Forty-three percent of SCTA-represented workers use the HealthNet plan, the district says.
But while parents can send their kids back to reopened campuses, there’s more they need to plan for than just possible future tension between the district and workers — including a lifted indoor mask mandate and a potentially longer school year.
COVID regulations changing as students wind-down school year
Monday also marks the first day this school year that students and staff at Sacramento City Unified can see each other — unmasked — in classrooms.
The district is moving from requiring masks to “strongly recommending” them indoors, though over 650 parents signed a petition calling for the district to keep the mandate in place, at least through the rest of the school year.
SCUSD is one of the last school districts in the state to lift its mandate; California did so March 11.
There is still a possibility the mandate could return. If the county reaches a “high” community COVID-19 transmission level as defined by the Centers for Disease Control and Prevention, or local public health departments re-institute a mask mandate, the district will follow suit.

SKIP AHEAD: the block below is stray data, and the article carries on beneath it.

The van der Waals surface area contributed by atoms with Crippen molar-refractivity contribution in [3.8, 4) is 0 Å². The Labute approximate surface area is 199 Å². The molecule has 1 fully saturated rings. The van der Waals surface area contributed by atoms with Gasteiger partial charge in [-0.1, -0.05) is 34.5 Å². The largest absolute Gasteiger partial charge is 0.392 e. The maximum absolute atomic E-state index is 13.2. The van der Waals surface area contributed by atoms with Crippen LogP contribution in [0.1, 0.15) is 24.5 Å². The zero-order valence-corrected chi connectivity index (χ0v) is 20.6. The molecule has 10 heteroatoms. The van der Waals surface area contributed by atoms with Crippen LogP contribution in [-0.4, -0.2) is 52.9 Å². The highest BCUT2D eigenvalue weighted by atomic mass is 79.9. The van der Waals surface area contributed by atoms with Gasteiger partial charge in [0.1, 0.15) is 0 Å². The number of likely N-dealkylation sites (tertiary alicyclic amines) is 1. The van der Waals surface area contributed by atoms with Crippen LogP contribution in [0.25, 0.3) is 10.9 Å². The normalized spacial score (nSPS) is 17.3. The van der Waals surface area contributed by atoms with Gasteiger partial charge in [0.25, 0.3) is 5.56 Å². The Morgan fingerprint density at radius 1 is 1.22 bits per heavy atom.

Parent Shawnda Westley, whose child attends Caleb Greenwood Elementary, was part of the group spearheading the petition. She’s worried about the disparate vaccination rates at differing schools resulting in more outbreaks once masks come off, especially after spring break.
“There were family members who slept over at the district headquarters until the strike was settled, and I almost feel like those who are invested in our kids’ health need to do the same thing, because the superintendent is turning a blind eye to what we care about,” she said.
While the solidarity sit-in over the strike inspired Westley when it comes to masks, it also had another consequence: Students needing to make up instructional time.
With the indoor mask mandate lifting, parent Kristin Goree, whose children attend Hubert Bancroft Elementary, says extending instructional time this year is another source of stress.
One of Goree’s daughters contracts respiratory illnesses easily and has been hospitalized for simple cases of colds and flus.
“I'm not keeping my kids in school for eight extra days where they could potentially be additionally exposed in a new wave of COVID with no masks,” she said. “That’s too much of an added risk.”
Still, she supported the strike and doesn’t fault the teachers for having walked out.
“They [my kids] were so excited to go back to school and see their teachers again,” she said. “We went out to the picket lines and saw them. … They really enjoyed it, getting to see their teachers out there and just learning about what unionization means and how it benefits workers.”
Negotiations aren’t done yet: Giving students back the time they missed
The district and unions currently are in another set of negotiations – this time, to figure out how to give students back the time they weren’t in classrooms. The district reported that students missed a total of 2,400 minutes during the strike.